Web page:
Open Source Digital Cinema

Years in the making, Apertus has released 25 beta developer kits for AXIOM–their open source digital cinema camera. This isn’t your point-and-shoot digital camera. The original proof of concept from 2013 had a Zynq processor (a Zedboard), a super 35 4K image sensor, and a Nikon F-Mount.

The device today is modular with several options. For example, there is an HDMI output module, but  DisplayPort, 4K HDMI, and USB 3.0 options are in development. You can see several sample videos taken with the device, below.

The current device uses a Cmosis CMV12000 image module, although a Kodak KAC12040 and Cmosis CMV2000 module are in the works. You can find the complete specs online, but be aware that some of these specifications are forward-looking. On the other hand, the videos clearly show it is in a working state.

If you’ve been looking for an open source FPGA or microcontroller project to hook up with, this might be it. Like a lot of open source companies, they are trying to commercialize to keep the project healthy, but if you read their website, they seem to be committed to the open principles.

We’ve seen the astrophysics community doing similar things–maybe they should collaborate. We’ve also looked at the technology involved in image sensors if you want a refresher.

19 thoughts on “Open Source Digital Cinema

    1. The sensor alone is $3K so you might as well just buy a BackMagic, GH5, XC10 or the like instead. You get something reliable (some of them are workhorses), with warranty, most camera systems have a wide range of accessories (including 3rd party stuff) and what not.

      The sensor itself is only 12MP so that makes it a “video-only” camera. The other sensor (CMV2000) is “only” $500 but it’s only 2MP (1080p only, and completely useless for photos).

      I really wanted to like it, and I was looking forward to buy one… But there’s not much value for the money vs commercial offerings, and it’s useless for photos and that completely kills it for me. Sorry!

        1. Ya need all those mergapixuls! The more pixuls, the better the picshures!

          I thought the whole “MOAR MERGAPIXULS!” trend has ended back around 2010. I remember each end avery ad being 90% centered about how many megapixels a camera has. And when you did buy it, the photos still were shit, because the sensor was getting hot and noisy as balls. Or they were shit because the user wasn’t capable of taking a decent photo with any camera.

        2. It’s ok if you’re happy with pictures of lesser quality than a Canon 5D “Mark 1” from 2005 I guess, and quite possibly a *much* lower picture quality than any entry level DSLR or mirrorless camera… Doubly so when there’s no image stabilisation and no RAW format output (compatible with Lightroom or Camera Raw), and no fancy in-camera processing (sharpening/denoising and such) either. The passive lens mount won’t allow for lens auto-correction either (can’t tell what lens it is) nor any of the other stuff we’ve been taking for granted for ages by now. I guess the one good thing about it is that we can’t complain about its flash x-sync speed as it has no flash/lighting system at all!

          All in all, it’s all-around a truly awful camera for stills, and the resolution and overall image quality is probably on par with a Canon 450D/XSi from a decade ago (probably below that of some phones) — but for more money than a 5D Mark IV.

          I’d love a nice open-source camera system but this ain’t it. Even for videos it’s not impressive for its price point.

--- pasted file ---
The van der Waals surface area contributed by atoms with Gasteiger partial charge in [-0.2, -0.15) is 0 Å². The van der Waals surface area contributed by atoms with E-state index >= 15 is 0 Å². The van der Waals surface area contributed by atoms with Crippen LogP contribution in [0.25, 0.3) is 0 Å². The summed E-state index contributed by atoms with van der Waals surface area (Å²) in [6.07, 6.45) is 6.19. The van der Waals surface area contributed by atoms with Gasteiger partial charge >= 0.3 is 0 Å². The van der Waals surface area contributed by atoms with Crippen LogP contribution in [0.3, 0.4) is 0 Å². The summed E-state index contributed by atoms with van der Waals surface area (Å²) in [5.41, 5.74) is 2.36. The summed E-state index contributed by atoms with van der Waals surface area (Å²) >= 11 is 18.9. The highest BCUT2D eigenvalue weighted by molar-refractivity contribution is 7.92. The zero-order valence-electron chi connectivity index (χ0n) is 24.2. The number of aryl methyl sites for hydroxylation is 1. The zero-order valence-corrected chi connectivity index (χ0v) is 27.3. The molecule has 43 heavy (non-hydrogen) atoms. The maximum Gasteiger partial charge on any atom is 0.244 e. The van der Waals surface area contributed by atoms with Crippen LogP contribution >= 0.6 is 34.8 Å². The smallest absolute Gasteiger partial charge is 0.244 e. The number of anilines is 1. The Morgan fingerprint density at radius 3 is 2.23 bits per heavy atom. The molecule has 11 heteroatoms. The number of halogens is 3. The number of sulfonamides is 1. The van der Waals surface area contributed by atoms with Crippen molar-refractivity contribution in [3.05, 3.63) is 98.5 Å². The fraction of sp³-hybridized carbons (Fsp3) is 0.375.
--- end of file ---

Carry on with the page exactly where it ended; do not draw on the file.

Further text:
3. The cameras I have used for studio work using digital backs have been 60-80MP, more recent ones I believe now go over 100MP.Static subjects would sometimes get a scanning back, which takes a long time but results in a substantially higher MP count. Sheet film in larger formats (8×10) provides gigapixel equivalency. It is cheaper long term than film and provides high quality results. 4MP is trash when blown up. 12MP is trash when blown up large. 80MP backs like I got to use allows taking and printing substantially large prints while not having so little detail that you notice pixels and noise if you lean in. It’s closer to film in that large sheets give big impressive prints with mind blowing detail, but is more economical long term.

          Also nobody needs more than 64k. Just because you can’t make use of 12MP doesn’t mean it’s unneeded for other people who demand good results.

          1. Right. Also, when you crop some in post (to improve composition) you quickly reach fairly low levels, and that’s assuming it was tack sharp to begin with (and without IS, it’s gonna be softer more often). Also, if you’re forward thinking at all, you’d think that 4K screens are becoming popular now (8MP per screen), multi-screen setups are quite affordable, and also 5K monitors are appearing (15MP per screen) and might be affordable in a not-too-distant future. It makes 12MP feel quite dated and limiting.

      1. Holy cow the sensor is 3k that is rediculous and I have to change my previous comment to now this is a lost cause. yes the like the the GH4 A6500 etc…. this is just crazy for a sensor.

  1. « If you’ve been looking for an open source FPGA or microcontroller project to hook up with » and you are more into fabricating things, the Smoothie project ( smoothieware.org ) is also looking for contributors :p Oh and we’ll soon be playing with FPGAs too, so many parralels !

    1. My kingdom for a reasonably-priced digital back for my RB67. $14k from Mamiya? I don’t think so. I just want the digital equivalent of the traditional film back – give me a raw file and I’ll do the rest. I’ll take care of the focus, and the exposure. I like my 90 and 180mm lenses – they’re sharp, and they’re bright.

      Apropos of the the article – more about the lenses, please?

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